Stunning Memoir Maps Path Through Caves Of Loss

January 16, 1992 | Reviewed by Joseph Coates, Tribune book critic.

After Great Pain: A New Life Emerges

By Diane Cole

Summit, 208 pages, $20

A reviewer of books herself, Diane Cole surely knows how it feels to come across a book that leads the reviewer to overdraw his or her account of superlatives, until all one can say to the reader is the simple truth that this one is really good. Well, Cole`s ``After Great Pain: A New Life Emerges`` is that kind of book, and even as a reviewer I`m glad she wrote it. Her combined personal memoir and research into the dark caves of grief is essential reading for anyone planning to continue living in the real world.

Americans are notoriously unwilling to acknowledge death because America has always been about throwing off old shackles, by implication even the inevitable limits of mortality. And although many good studies have been written recently about looking the gray rat in the eye, none so deftly combines intense personal tragedy with its psychological profile to give us so clear a roadmap through the labyrinth of loss.

By her early 20s, Cole had suffered in rapid succession the possibly terminal illness of her fiance, the lingering death of her mother (whose deathbed wish was that she not marry this man ``with no future``) and a close brush with her own death from the guns of Hanafi Muslims who had taken her and 100 of her colleagues hostage at the B`nai B`rith headquarters building in Washington, D.C. Even after this crash course in mortality, more was to come, in the ``invisible`` experiences of lost pregnancies and infertility.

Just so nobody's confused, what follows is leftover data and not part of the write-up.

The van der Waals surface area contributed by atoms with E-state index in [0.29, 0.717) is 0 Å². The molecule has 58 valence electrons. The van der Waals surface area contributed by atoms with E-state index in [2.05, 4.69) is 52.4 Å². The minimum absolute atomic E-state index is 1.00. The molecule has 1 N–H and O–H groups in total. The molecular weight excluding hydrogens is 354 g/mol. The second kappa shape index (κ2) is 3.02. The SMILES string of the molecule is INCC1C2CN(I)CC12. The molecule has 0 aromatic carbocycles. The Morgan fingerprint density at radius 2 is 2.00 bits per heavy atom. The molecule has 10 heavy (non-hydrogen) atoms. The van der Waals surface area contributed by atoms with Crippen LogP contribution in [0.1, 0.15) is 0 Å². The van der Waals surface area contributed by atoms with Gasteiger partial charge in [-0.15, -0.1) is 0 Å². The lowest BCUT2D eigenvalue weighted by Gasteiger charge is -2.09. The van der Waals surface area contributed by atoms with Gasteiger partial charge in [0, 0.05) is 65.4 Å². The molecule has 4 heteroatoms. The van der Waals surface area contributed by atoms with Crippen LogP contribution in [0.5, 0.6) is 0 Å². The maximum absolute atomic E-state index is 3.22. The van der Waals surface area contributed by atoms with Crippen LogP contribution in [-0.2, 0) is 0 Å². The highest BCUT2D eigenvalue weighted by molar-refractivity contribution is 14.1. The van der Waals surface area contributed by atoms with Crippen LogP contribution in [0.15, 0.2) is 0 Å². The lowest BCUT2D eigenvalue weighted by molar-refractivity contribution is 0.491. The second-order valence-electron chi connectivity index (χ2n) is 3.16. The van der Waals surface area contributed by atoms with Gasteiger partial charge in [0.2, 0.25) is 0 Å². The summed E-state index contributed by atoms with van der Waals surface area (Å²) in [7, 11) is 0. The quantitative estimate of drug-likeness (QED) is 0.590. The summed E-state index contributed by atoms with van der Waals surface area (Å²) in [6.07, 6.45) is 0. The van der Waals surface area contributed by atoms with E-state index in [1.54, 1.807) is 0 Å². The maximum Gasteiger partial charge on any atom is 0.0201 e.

When you`ve been hurt this badly, you want to know the whys and wherefores. And it is with considerable courage that Cole has relived and recreated these traumas to tell us what she found. Among her discoveries is the truth of the Dylan Thomas line that, ``After the first death, there is no other,`` whose two meanings, clearly charted here through interviews with other survivors, are that although old grief intensifies under new loss, the cumulative effect forces the forging of a new identity that can embrace the fact that ``it is the nature of life to leave us vulnerable`` and that being open to pain means openness to joy as well.

Repeatedly she stresses that the people most damaged by loss are those who allow it to freeze them in time and memory by a refusal to look at it. And because change-and hence loss and pain-come whether or not we acknowledge them, the best way to the other side of grief is straight through it. Cole is especially acute on the psychological strategies by which one instinctively achieves this.

During her 39 hours under the gun, she knew she was undergoing all five stages of the encounter with death outlined by Elisabeth Kubler-Ross but was surprised to find them a confused jumble of occurrence, recurrence and simultaneity, so that denial and anger were entangled and anger came later;

while ``(fiance) Peter and I turned most to mutual denial and deception only some time after`` his crucial surgery.

Recalling a visit to see the prehistoric paintings in a cave near Lascaux, France, Cole writes that ``my journey through grief was as dark as that cave beneath the earth. . . . But in the end my journey taught me that . . . you must persevere in the hope that there will be light.``

Cole`s title is the opening of an Emily Dickinson poem whose third stanza begins, ``This is the Hour of Lead.`` By writing her own ending to it with this book-``after great pain, a new life``-she has alchemically turned that lead into pure gold.